Companies issuing traditional participating whole life policies were not affected so severely because they could credit higher rates of interest through dividends.  These interest rates are predicated on the interest received on the entire portfolio of the company, and portfolio rates change much more slowly.  Therefore when interest rates fall, Universal Life products do not fare as well as traditional policies. 


To compete better, companies offering traditional whole life introduced flexible provisions such as allowing the policyowner to determine their own future premium payments (within company and tax maximums and minimums).  As an example, so that the insured can pay a lower than usual premium, low-load term riders with face amounts of (up to) 10 times the basic face amount was created.



James, who just turned 35, purchases an ordinary life  policy with a face amount of $100,000.  The premium would be $1,500.  However, using a combination of term rider and ordinary life, a rider can reduce the annual premium to $500.  The insurance company offered to reduce the premium to any amount between $1500 and $500.  (Cont.)

The policy is participating, and combining paid-up additions from the dividend and adding an increasing term rider, the company could provide a level death benefit with lower than usual premium.

James wanted his premium to be fixed so that he could budget for it and he was concerned that the projected dividends may not be realized, so he opted for the first plan.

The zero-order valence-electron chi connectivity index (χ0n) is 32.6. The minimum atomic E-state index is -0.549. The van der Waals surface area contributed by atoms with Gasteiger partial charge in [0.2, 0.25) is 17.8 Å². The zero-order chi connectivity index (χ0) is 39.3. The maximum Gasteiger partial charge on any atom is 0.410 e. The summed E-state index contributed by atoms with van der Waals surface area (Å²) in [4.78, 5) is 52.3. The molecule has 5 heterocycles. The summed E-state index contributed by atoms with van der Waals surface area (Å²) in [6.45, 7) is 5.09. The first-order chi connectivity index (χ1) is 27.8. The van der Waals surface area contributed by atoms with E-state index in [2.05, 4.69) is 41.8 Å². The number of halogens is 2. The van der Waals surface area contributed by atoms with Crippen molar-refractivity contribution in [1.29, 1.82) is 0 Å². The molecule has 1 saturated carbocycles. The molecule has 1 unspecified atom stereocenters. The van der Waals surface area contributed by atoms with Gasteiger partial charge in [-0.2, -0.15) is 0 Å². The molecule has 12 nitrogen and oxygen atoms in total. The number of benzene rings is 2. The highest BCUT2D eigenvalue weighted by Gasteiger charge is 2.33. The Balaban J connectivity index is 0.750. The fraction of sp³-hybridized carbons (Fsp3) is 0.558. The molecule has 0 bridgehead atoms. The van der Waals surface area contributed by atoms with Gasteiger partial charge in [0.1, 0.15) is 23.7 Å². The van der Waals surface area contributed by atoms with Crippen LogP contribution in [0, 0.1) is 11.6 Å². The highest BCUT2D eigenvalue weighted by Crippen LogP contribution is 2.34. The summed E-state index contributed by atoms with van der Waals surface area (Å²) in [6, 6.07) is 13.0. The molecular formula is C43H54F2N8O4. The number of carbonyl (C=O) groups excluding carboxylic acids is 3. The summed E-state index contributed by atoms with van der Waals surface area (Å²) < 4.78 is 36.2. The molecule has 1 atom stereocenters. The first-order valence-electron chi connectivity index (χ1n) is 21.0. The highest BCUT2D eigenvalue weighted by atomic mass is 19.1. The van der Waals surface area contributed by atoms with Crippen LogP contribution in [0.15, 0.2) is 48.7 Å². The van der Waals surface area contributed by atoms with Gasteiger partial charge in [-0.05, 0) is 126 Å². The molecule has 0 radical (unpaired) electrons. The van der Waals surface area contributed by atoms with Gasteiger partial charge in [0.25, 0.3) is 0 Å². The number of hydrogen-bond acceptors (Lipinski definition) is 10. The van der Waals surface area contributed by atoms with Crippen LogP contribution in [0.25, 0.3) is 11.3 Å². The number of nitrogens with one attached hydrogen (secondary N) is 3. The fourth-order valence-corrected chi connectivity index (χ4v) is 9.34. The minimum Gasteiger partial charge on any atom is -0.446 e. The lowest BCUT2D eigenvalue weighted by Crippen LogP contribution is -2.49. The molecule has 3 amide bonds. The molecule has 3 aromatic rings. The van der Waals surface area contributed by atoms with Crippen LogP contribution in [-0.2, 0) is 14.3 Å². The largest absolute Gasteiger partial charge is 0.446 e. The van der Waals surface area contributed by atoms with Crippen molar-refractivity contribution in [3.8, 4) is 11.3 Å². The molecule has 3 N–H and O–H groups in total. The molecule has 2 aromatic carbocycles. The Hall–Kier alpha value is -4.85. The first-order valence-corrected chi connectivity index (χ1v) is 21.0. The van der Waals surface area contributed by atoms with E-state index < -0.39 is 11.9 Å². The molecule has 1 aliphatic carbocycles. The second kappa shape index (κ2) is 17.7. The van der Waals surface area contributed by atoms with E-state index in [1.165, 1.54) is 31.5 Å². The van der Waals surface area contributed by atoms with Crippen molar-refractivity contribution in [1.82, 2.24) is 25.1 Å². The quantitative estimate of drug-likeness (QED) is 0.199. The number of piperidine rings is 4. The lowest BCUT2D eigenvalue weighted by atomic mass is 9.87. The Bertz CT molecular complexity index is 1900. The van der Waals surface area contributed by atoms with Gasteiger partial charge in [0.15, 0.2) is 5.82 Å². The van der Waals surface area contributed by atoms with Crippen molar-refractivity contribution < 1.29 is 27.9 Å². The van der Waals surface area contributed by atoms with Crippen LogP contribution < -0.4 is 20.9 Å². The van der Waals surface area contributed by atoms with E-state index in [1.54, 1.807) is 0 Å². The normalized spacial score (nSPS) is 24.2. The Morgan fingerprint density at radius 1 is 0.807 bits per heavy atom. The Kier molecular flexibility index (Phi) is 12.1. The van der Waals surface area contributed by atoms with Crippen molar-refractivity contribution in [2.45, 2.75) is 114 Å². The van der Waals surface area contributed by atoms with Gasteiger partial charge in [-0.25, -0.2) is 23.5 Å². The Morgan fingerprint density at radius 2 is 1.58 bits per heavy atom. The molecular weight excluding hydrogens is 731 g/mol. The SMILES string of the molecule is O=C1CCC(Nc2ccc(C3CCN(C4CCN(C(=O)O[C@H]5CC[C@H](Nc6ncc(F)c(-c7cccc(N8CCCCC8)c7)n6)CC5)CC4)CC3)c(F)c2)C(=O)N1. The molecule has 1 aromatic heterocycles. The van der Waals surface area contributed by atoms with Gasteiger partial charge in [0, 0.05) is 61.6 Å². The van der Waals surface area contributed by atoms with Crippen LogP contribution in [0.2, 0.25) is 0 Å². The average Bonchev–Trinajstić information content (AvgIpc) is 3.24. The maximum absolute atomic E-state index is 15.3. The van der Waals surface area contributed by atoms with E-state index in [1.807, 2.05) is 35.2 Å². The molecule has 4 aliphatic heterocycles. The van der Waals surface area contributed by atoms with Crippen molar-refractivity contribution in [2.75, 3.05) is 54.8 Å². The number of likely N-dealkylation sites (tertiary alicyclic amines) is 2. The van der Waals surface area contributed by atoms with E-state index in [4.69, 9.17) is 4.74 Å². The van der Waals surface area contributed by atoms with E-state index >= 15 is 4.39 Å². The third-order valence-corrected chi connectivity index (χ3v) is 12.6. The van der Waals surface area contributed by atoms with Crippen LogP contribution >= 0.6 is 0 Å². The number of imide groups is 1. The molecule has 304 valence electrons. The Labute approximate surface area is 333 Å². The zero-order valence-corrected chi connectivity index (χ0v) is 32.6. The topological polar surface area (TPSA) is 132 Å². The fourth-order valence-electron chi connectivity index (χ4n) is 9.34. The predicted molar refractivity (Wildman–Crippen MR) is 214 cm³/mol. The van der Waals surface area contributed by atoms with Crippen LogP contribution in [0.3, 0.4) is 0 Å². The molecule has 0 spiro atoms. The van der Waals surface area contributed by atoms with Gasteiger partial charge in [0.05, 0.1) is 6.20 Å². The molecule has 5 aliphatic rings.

If future dividends and surrenders of paid-up additions are sufficient, theoretically the policy is now self-sustaining, so after so many years, an insured can have the premium paid.  This is called vanishing premiums and which is, in fact, erroneous.  Note the first word of above sentence (IF), if the dividends are lower than those assumed initially, the policyowner will be called upon to resume premiums.  Unhappy policyowners!  (This is also discussed later in the section of interest-sensitive products).  This same system is used with non-participating policies with non-guaranteed benefits.


A policy deposit rider is used by some companies, whereby a policyowner deposits an amount to pay future premiums (providing sort of a “cleaned-up” deposit term).  Therefore the premiums will be paid by the rider at some time in the future.  (An immediately annuity is sometimes used to accomplish the same purpose).



With a limited payment whole life policy, the policy remains in full force for the “whole of life” but premiums are paid for a limited period of time only.  After that point, the policy becomes fully paid-up.  For definition purposes, a policy matures when the face amount is payable, usually at death.  A policy expires when the term of the policy expires and there are no benefits payable, such as in term insurance.


Premiums for these types of policy are typically 10, 15, 20 or 30 year, or to age 65 or similar age.  Because the premiums for these type of policies are (comparatively) high, there is not much demand in the individual life insurance market; however, limited payment policies can be used in business situations where it is important that the policy be paid-up within a certain time frame.